UPMC launches new telemedicine company focused on infectious disease
UPMC has launched a new company, Infectious Disease Connect, that seeks to boost ID services using telehealth technology – helping providers improve outcomes and lower costs by reducing transfers and treating patients in their own communities.
WHY IT MATTERS
UPMC already offers infectious disease services to some patients via telemedicine and has for several years. It enables fewer relocations to tertiary care facilities, helps reduce nosocomial infections and decreases misuse of antibiotics, say UPMC officials – who note that such interventions can also result in shorter hospital stays, lower readmissions and reduced mortality rates for hospitals.
Add to this the fact that there is a shortage nationwide of ID specialists, even as the risks, costs regulatory requirements of infectious diseases and healthcare-associated infections are increasing, and the appeal of telemedicine in this area is apparent, especially as hospitals and health systems aim to succeed in value-based care.
ID Connect, launched UPMC Enterprises, the health system’s innovation and commercialization arm, was co-founded by Rima Abdel-Massih, MD, director of tele-ID services at UPMC, and John Mellors, MD, chief of the Division of Infectious Diseases at UPMC and the University of Pittsburgh, are co-founders of the new company.
The startup already serves 10 UPMC and five non-UPMC hospitals in the Pennsylvania region. As it rolls out, it will focus first on smaller hospitals with fewer than 300 beds.
“These smaller facilities face an especially difficult time recruiting and retaining already scarce ID specialists,” said Abdel-Massih, who will serve as chief medical officer. “ID Connect can cost-effectively provide ID specialists, full-time or part-time, to augment existing staff.”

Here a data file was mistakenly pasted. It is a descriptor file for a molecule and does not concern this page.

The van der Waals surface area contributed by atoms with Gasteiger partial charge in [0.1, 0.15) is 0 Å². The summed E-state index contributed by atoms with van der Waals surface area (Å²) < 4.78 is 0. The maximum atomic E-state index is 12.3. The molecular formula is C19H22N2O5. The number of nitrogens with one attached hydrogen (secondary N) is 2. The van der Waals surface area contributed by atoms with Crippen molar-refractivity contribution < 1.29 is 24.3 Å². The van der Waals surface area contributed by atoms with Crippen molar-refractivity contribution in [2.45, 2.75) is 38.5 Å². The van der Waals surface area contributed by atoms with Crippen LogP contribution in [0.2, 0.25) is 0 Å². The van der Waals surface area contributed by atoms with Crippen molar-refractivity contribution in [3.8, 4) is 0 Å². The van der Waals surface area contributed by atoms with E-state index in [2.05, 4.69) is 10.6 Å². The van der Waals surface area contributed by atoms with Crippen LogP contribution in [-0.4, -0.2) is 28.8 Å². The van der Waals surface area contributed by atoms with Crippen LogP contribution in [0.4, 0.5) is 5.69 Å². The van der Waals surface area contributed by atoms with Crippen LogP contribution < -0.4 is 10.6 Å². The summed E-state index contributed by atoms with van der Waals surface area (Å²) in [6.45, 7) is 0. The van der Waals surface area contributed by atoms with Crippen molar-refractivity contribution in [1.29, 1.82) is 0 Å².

The company will at first be staffed by UPMC-based infectious disease specialists, but as it grows it will be hiring other clinicians for patient consultations, and seeking outside expertise in antimicrobial stewardship and infection prevention and control, according to ID Connect President David Zynn.
THE LARGER TREND
Zynn notes that HAIs affect 5 to 10 percent of patients and can cost hospitals more than $40 million each year. Those cost increases are further exacerbated by unnecessary prescriptions that can cause adverse side effects or contribute to antibiotic resistance.
With many hospitals losing ground in the fight against HAIs, any innovative tool to help in the battle is useful.
As we’ve been showing during our focus on digital transformation, sing telemedicine to help hospitals more efficiently and effectively treat infection could be a boon for the small providers ID Connect is targeting for its initial business.
ON THE RECORD
“As diagnosing and treating infectious diseases and ‘superbugs’ become increasingly complex, having access to infectious disease experts will be essential for every health care facility,” said Zynn. “Created by a health system that has led the way in both managing infectious diseases and implementing telemedicine, ID Connect is well-positioned to effectively serve hospitals and their patients.”
“With the growing threat of drug-resistant organisms and costly government penalties for health care-associated infections, it has never been more critical for hospitals to properly diagnose, treat and prevent such infections,” said Abdel-Massih. “However, with ID specialists in short supply, many hospitals, especially smaller, community facilities, are struggling to meet this need. ID Connect was created to fill that gap.”
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